The effects of mindfulness-based stress reduction (MBSR) on the association between autonomic interoceptive signals and emotion regulation selection

Author: Ziv Ardi1, Yulia Golland, Roni Shafir, Gal Sheppes, Nava Levit-Binnun
1 Sagol Center for Brain and Mind, Baruch Ivcher School of Psychology, Interdisciplinary Center, Herzliya, Israel Department of Behavioral Sciences. Kinneret Academic College, Sea of Galilee, Israel. The School of Psychological Sciences, and Sagol School of Neuroscience, Tel Aviv University.
Conference/Journal: Psychosom Med
Date published: 2021 Aug 12
Other: Special Notes: doi: 10.1097/PSY.0000000000000994. , Word Count: 287

The ability to select the most adaptive regulatory strategy as a function of the emotional context plays a pivotal role in psychological health. Recently, we showed that mindfulness-based interventions (MBIs) can improve the sensitivity of regulatory strategy selection to emotional intensity. Yet, the mechanisms underlying this improvement are unclear. In this study we tested the hypothesis that MBIs support adaptive regulatory selection by increasing sensitivity to interoceptive signals associated with the emotional stimuli.

Participants (N = 84, mean ± SD age = 30.9 ± 8.3; 54% women) were randomized to either a Mindfulness-Based Stress Reduction (MBSR) program or a waitlist control condition. Before and after the MBSR program, physiological measures for autonomic nervous system activity were obtained and participants performed a task examining emotion regulation selections (reappraisal vs. distraction) when confronted with low or high negative intensity images. They also completed a battery of mindfulness, interoception and wellbeing self-report measures. A cross-classified model was employed for the main analyses.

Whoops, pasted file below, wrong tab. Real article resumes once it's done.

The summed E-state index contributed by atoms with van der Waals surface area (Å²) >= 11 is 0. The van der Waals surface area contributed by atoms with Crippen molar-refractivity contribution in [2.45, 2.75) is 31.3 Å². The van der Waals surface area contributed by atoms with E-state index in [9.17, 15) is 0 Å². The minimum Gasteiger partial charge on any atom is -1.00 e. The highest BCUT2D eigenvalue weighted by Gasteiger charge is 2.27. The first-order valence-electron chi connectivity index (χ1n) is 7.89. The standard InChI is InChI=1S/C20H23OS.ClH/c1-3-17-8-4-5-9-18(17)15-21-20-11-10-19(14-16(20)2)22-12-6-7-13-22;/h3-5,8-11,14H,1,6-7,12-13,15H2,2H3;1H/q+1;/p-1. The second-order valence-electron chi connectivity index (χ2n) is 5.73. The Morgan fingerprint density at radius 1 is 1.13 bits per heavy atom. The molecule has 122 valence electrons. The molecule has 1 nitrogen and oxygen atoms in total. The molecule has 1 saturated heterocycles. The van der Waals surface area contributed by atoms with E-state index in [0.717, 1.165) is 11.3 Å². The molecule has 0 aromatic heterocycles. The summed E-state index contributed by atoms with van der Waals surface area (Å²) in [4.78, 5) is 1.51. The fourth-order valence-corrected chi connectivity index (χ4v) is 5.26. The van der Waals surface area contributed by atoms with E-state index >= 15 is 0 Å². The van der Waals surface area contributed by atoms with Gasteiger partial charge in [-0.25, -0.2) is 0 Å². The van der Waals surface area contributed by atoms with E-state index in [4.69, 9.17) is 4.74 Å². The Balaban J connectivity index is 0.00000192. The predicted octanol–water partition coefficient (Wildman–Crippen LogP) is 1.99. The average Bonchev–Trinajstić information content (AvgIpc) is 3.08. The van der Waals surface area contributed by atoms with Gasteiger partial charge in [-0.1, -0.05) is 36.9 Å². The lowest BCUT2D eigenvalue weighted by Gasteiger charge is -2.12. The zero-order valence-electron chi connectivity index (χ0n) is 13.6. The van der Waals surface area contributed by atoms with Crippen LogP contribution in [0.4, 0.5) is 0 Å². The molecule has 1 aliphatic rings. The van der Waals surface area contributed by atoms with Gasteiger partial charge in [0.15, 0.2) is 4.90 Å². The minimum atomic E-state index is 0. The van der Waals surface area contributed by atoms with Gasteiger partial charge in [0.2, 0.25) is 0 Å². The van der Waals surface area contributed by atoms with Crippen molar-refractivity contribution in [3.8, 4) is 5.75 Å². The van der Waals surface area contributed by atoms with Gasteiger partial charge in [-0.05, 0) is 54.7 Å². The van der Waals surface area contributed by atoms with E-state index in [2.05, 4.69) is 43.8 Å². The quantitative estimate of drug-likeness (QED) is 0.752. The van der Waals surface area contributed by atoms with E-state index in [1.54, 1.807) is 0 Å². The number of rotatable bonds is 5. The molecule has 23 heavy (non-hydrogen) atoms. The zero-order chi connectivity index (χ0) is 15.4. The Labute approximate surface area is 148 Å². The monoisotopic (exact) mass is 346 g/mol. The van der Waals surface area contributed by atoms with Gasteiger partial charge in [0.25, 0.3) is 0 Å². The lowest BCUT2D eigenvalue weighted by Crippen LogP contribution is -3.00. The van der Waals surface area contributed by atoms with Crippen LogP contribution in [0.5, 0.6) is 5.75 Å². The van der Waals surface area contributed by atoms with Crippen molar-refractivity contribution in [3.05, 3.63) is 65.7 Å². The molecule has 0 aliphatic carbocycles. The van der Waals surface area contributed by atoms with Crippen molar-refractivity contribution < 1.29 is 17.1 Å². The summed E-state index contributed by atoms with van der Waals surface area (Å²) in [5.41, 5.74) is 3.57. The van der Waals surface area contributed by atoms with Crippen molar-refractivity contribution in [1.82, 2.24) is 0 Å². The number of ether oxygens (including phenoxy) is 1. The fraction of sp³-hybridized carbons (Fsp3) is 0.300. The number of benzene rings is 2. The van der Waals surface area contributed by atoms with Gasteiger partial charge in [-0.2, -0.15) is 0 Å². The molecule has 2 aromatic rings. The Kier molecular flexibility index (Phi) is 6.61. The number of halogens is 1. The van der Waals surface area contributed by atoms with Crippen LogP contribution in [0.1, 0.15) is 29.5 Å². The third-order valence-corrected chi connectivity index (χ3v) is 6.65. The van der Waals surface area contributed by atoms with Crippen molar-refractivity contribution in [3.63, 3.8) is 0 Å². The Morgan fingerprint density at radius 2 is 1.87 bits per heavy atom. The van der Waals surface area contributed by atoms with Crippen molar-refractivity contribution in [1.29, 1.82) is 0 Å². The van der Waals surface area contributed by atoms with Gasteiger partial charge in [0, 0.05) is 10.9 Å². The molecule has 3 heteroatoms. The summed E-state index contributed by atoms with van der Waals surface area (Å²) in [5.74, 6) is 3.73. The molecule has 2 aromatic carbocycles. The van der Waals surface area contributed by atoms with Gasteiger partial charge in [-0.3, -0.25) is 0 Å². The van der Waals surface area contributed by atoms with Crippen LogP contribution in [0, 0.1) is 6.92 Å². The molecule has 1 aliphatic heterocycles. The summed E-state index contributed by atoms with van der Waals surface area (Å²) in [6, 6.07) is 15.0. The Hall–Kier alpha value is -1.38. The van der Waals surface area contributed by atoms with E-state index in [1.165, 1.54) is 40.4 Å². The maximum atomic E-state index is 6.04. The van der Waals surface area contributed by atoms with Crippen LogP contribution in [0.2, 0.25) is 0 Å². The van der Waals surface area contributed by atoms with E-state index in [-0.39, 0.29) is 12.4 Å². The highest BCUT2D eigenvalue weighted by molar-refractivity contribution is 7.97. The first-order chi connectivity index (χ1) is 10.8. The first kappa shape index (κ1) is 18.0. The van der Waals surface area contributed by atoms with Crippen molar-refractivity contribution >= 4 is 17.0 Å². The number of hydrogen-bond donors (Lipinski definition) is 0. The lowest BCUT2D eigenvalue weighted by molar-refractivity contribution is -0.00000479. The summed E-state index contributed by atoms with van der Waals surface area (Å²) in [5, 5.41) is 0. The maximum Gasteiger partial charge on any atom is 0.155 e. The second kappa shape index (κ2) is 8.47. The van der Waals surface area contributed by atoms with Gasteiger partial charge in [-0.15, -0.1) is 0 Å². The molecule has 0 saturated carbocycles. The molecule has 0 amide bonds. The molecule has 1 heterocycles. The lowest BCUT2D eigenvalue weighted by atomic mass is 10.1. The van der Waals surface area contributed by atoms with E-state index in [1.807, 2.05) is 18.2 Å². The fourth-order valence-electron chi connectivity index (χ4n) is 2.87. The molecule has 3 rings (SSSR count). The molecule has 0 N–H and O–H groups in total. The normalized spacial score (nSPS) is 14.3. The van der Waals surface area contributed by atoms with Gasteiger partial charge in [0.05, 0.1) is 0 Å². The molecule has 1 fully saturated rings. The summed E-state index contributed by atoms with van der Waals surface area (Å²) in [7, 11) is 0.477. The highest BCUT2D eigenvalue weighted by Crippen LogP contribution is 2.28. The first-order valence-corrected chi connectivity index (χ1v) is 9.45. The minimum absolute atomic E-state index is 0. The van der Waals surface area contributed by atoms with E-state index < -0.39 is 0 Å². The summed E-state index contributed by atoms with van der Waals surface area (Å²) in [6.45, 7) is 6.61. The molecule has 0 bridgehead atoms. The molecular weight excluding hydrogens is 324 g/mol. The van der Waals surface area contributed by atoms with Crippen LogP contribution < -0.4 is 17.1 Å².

The participants assigned to the MBSR were overall more likely to choose reappraisal than distraction (b = 0.26, posterior SD = 0.13, 95% CI [0.02, 0.52]) after the program. Interoceptive signals in response to negative images were associated with subsequent regulatory selections (b = 0.02, posterior SD = 0.01, 95% CI [0.01, 0.03]) in the MBSR group. Specifically, lower cardiac reactivity was associated with the choice to reappraise whereas higher cardiac reactivity was related to the choice to distract. Greater differences in cardiac reactivity between states that prompt reappraisal and states that prompt distraction were associated with higher wellbeing (Satisfaction with Life Scale, Pearson r (29) = .527, p = 0.003).

Mindfulness appears to increase the sensitivity of regulatory selections to interoceptive signals, and this is associated with subjective wellbeing. This may be a central pathway through which MBIs exert their positive effects on mental health and resilience.

PMID: 34387225 DOI: 10.1097/PSY.0000000000000994